Random Chatlines -- The Month That Was August

August has been a busy month for me as the lull in postings demonstrates.  Nevertheless, there's been no shortage of interesting cases during that time and following are links to a few of them:
  • Latin American Music Co. v. The Archdiocese of San Juan of the Roman Catholic & Apostolic Church, No. 05-2806 (1st Cir., Aug. 16, 2007)
  • Brown v. Latin American Music Co., No. 06-2710 (1st Cir., Aug. 7, 2007)
  •  Mag Jewelry Co. v. Cherokee, Inc., Nos. 06-1556, 06-2127 (1st Cir., Aug. 8, 2007)
  • New York Mercantile Exch., Inc. v. Intercontinental Exch., Inc., No. 05-5585 (2d Cir., Aug. 1, 2007)
  • Time Warner Cable, Inc. v. DIRECTV, Inc., No. 07-0468 (2d Cir., Aug. 9, 2007)
  • Compuware Corp. v. Moody's Investors Services, Inc., No. 05-1851 (6th Cir., Aug. 23, 2007)
  • H-D Michigan, Inc. v. Top Quality Serv., Inc., No. 06-3618 (7th Cir., Aug. 2, 2007)
  • Jada Toys, Inc. v. Mattel, Inc., No. 05-55627 (9th Cir., Aug. 2, 2007)
  • Grocery Outlet, Inc. v. Albertson's Inc., Nos. 06-16380, 06-16448 (9th Cir., Aug. 9, 2007)
  • AT&T Mobility, LLC v. Nat'l Ass'n for Stock Car Auto Racing, Inc., No. 07-12299 (11th Cir., Aug. 13, 2007)

Random Chatlines--Week of June 18th

  • The Ninth Circuit affirmed the grant of partial summary judgment in the Jimi Hendrix right of publicity case pending in the Western District of Washington.  Via the Seattle Trademark Lawyer.
  • The Federal Circuit found the marks "CHI" and "CHI PLUS," used in connection with electric massagers, likely to cause confusion in an opinion issued on Friday.
  • Marty Schwimmer at The Trademark Blog made my day with his post on Static v. Dynamic Branding that featured an array of the artwork that Google has made of its mark.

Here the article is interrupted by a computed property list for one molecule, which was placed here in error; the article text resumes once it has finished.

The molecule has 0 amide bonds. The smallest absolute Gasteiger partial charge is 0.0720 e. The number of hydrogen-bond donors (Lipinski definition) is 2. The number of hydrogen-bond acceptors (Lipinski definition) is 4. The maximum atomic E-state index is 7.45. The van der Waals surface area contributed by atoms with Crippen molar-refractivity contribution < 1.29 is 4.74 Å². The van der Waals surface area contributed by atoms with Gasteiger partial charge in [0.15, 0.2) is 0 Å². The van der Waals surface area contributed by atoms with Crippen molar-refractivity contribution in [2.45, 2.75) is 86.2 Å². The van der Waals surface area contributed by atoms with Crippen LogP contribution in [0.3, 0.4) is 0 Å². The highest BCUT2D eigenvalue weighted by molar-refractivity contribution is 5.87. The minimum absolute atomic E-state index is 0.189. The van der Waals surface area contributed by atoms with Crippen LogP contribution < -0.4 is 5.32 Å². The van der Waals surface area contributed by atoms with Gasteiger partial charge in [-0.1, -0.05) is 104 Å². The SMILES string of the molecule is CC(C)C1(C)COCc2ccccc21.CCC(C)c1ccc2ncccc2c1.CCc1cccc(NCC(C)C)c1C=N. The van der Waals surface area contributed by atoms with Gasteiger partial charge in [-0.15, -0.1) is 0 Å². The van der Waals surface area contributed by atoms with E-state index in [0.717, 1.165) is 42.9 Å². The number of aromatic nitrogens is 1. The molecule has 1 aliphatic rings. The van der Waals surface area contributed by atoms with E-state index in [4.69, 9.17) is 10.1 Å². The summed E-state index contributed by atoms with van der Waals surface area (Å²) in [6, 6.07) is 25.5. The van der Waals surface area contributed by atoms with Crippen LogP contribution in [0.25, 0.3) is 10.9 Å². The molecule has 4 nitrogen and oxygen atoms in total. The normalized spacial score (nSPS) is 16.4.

•  The Eleventh Circuit addressed the issue of the "substantial similarities" versus "virtually identical" standard in a copyright infringement case involving competing factual compilations about yachts listed for sale.
  • And in another interesting opinion involving a suit by a Burger King franchisee against McDonald's alleging false advertising under Section 43 of the Lanham Act in connection with McDonald's various promotional games, the Eleventh Circuit tackled the prudential standing test for such claims.

Random Chatlines--Week of June 4th

  • The Seattle Trademark Lawyer is keeping tabs on the litigation over the publicity rights of Jimi Hendrix.
  • In a case involving libel, foreign judgments and personal jurisdiction, check out the Second Circuit's decision in Ehrenfeld v. Mahfouz.
  • William Patry discusses the Supreme Court's decision overruling Conley v. Gibson at The Patry Copyright Blog.
  • Ron Coleman at Likelihood of Confusion gives a good lesson on How Not to Build a Brand.  Got that cease and desist yet?
  • The New York Assembly has passed legislation that would, among other things, make it a class E felony to disseminate "violent and indecent video games" to minors.  According to the summary of the bill, the justification for the bill is that "[p]sychological experts have concluded that there is a connection between playing violent video games and violent behavior[.]"
  • People were talking about a Macmillan exec's rather lame attempt to "teach Google a lesson" by taking two of Google's laptops from the company's booth at Book Expo America in New York, which apparently was intended to reflect the exec's feelings about Google Book Search.  Lawrence Lessig, ars technica and others weighed in on the discussion.

Random Chatlines--Week of May 28th

  • The son of the great Walter Matthau won a legal battle with the William Morris Agency this week involving the agency's alleged right to commissions from payments received in connection with Mr. Matthau's employment contracts.  You can read the California state court's opinion here.